Call me crazy (I promise not to hold it against you), but lately I’ve been noticing more and more suspicion and criticism being directed at those who try to live a healthy lifestyle. It’s understandable, given the staggering number of disordered habits that cleverly disguise themselves as healthy ones, but at the same time it’s kind of freaking annoying… especially when it makes you feel like you have to go well out of your way to be unhealthy just to prove that you are, in fact, healthy.
Plain Greek yogurt – banana – nectarine – applesauce – Kashi Cinnamon Harvest – roasted almond butter.
Given my past issues with food, I really can’t blame people for sometimes questioning my healthy(ish) eating habits… which is pretty much the only reason why I hold my tongue and smile instead of ripping my hair out and screaming for them to get of my case. It’s frustrating, though, and that frustration builds up to a point where I’d honestly consider stuffing myself with candy, chips, and fast food until I’m sick just to prove that I’m…err… not sick.
Since when did mental health and a desire for physical health become two mutually exclusive concepts? Because it seems like these days you can’t have both – if you try to be physically healthy, then it must mean that you’re mentally ill. No one questions you if you order a cheeseburger and fries, but get a grilled chicken salad and it’s all: “WHOA!! RED FLAG!! DISORDER/DIET ALERT!!” And don’t even think about passing on dessert – that kind of thing will get you labelled faster than you can eat a bowl of banana soft serve…
But what if you really, honestly, legitimately just do want a bowl banana soft serve? Don’t get me wrong – I absolutely adore ice cream – but sometimes I just crave bananas, and in that one moment banana soft serve sounds more appealing than anything else. And yes, I know that calling it soft serve is misleading, but come on… having to type out or say “frozen bananas blended up into a creamy consistency” is just plain goofy and awkward.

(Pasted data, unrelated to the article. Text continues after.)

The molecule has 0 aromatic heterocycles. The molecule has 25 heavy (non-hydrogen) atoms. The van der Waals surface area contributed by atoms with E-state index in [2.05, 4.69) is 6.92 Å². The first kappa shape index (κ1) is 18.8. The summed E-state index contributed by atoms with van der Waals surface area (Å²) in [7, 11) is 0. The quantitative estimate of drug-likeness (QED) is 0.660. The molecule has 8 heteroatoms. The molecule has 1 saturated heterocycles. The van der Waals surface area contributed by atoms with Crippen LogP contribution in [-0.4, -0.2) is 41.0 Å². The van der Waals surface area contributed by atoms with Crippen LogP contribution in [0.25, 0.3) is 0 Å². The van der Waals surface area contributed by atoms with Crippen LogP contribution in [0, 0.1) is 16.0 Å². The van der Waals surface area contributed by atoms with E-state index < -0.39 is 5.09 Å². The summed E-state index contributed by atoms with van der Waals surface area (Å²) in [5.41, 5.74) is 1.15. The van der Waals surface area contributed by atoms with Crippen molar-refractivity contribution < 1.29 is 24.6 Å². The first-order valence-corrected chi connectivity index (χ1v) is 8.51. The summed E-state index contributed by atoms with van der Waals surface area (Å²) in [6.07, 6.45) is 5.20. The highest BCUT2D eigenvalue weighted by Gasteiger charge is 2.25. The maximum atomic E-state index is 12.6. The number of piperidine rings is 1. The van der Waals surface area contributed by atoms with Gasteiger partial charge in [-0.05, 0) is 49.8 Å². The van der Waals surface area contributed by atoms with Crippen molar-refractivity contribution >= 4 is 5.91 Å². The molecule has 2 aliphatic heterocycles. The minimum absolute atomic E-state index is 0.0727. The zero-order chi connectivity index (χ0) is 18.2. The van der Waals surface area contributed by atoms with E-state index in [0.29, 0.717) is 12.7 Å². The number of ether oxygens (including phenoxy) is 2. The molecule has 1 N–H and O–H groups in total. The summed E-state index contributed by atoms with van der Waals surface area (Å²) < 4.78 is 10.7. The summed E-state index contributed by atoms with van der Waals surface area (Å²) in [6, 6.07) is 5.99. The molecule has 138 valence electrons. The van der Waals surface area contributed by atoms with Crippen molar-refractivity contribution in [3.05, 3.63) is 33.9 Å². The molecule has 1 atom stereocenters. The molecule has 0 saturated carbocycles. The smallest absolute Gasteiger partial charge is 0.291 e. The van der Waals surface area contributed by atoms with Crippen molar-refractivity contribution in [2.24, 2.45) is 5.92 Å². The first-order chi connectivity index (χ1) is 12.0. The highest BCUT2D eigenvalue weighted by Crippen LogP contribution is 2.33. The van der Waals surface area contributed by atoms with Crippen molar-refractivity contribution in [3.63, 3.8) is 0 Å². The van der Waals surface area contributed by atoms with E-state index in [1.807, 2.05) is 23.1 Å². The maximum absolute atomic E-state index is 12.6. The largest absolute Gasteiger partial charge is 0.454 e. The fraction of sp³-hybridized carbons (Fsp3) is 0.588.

I enjoy eating healthy; I really do – I crave the foods I eat, and I eat the foods I crave. But sometimes I honestly feel like I’m not supposed to eat healthy because doing so automatically seems to lump me into the category of the “recovered” anorexic who still can’t let go of an obsession with clean eating. I’ll admit that the nutritional knowledge I picked up during my years of struggle makes me a lot less eager to try and survive on KD and candy like I did before I got sick, but not wanting to eat chemically-laden foods because of the potential negative effects they’ll have on my body isn’t really the same as being afraid to eat them. A true desire to be healthy by choosing to feed my body with wholesome foods is a lot different from a disordered desire to be “healthy.”
They may be “healthier” alternatives, but Popchips still taste pretty darned good to me…
Maybe it’s all in my head, but I do feel the judgment sometimes; and I think the people who are the quickest to judge are those who struggle with those kinds of issues themselves. I remember when I was sick, I’d look at people eating healthy foods or exercising on a daily basis and automatically assume that there were disordered thoughts at the core of their actions. I couldn’t understand how someone could genuinely enjoy eating healthy and working out when all I seemed to crave was junk food and my time in the gym was more or less a torture session.
But lo and behold, the further I came in recovery, the more I began to understand. When I made treats a regular part of my diet, I realized that people choose to eat healthy foods the majority of the time because it makes them feel good and the occasional treat is enough to satisfy. When I took a break from exercise and allowed my body to grow stronger and heal, I realized that people enjoy exercise because they have the energy and strength to do so. Yes, many take both of these facets of healthy living to the extreme, and thus verge into unhealthy territory, but I think that making mistakes like that is kind of unavoidable when you’re trying to figure out what healthy means to you; and that learning from them is what allows you to go on and develop a truly healthy mindset… because believe it or not, it really does exist.
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Have you ever felt judged because of your healthy habits?
When do you think healthy crosses into the realm of disordered?